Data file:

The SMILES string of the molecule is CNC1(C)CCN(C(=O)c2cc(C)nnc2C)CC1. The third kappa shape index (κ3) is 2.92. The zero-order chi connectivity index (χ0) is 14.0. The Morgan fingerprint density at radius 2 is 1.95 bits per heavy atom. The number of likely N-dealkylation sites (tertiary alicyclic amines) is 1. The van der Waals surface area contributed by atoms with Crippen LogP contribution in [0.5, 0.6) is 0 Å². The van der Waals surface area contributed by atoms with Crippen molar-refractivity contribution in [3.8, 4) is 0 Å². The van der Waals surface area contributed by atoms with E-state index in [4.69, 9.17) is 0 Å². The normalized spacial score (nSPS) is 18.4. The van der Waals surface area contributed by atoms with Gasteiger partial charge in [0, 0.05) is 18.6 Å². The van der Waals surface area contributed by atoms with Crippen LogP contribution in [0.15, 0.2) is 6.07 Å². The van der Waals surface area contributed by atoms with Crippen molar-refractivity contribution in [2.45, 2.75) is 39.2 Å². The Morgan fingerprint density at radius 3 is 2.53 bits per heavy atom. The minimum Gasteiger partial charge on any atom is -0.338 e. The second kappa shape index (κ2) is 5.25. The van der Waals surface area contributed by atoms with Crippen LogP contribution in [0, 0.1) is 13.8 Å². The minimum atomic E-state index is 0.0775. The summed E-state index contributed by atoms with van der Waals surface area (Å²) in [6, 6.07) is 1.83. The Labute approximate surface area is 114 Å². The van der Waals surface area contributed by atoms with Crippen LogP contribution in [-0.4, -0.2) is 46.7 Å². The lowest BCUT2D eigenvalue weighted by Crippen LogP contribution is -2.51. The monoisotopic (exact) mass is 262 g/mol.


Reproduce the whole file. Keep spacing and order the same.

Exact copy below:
The SMILES string of the molecule is CNC1(C)CCN(C(=O)c2cc(C)nnc2C)CC1. The third kappa shape index (κ3) is 2.92. The zero-order chi connectivity index (χ0) is 14.0. The Morgan fingerprint density at radius 2 is 1.95 bits per heavy atom. The number of likely N-dealkylation sites (tertiary alicyclic amines) is 1. The van der Waals surface area contributed by atoms with Crippen LogP contribution in [0.5, 0.6) is 0 Å². The van der Waals surface area contributed by atoms with Crippen molar-refractivity contribution in [3.8, 4) is 0 Å². The van der Waals surface area contributed by atoms with E-state index in [4.69, 9.17) is 0 Å². The normalized spacial score (nSPS) is 18.4. The van der Waals surface area contributed by atoms with Gasteiger partial charge in [0, 0.05) is 18.6 Å². The van der Waals surface area contributed by atoms with Crippen LogP contribution in [0.15, 0.2) is 6.07 Å². The van der Waals surface area contributed by atoms with Crippen molar-refractivity contribution in [2.45, 2.75) is 39.2 Å². The Morgan fingerprint density at radius 3 is 2.53 bits per heavy atom. The minimum Gasteiger partial charge on any atom is -0.338 e. The second kappa shape index (κ2) is 5.25. The van der Waals surface area contributed by atoms with Crippen LogP contribution in [0, 0.1) is 13.8 Å². The minimum atomic E-state index is 0.0775. The summed E-state index contributed by atoms with van der Waals surface area (Å²) in [6, 6.07) is 1.83. The Labute approximate surface area is 114 Å². The van der Waals surface area contributed by atoms with Crippen LogP contribution in [-0.4, -0.2) is 46.7 Å². The lowest BCUT2D eigenvalue weighted by Crippen LogP contribution is -2.51. The monoisotopic (exact) mass is 262 g/mol.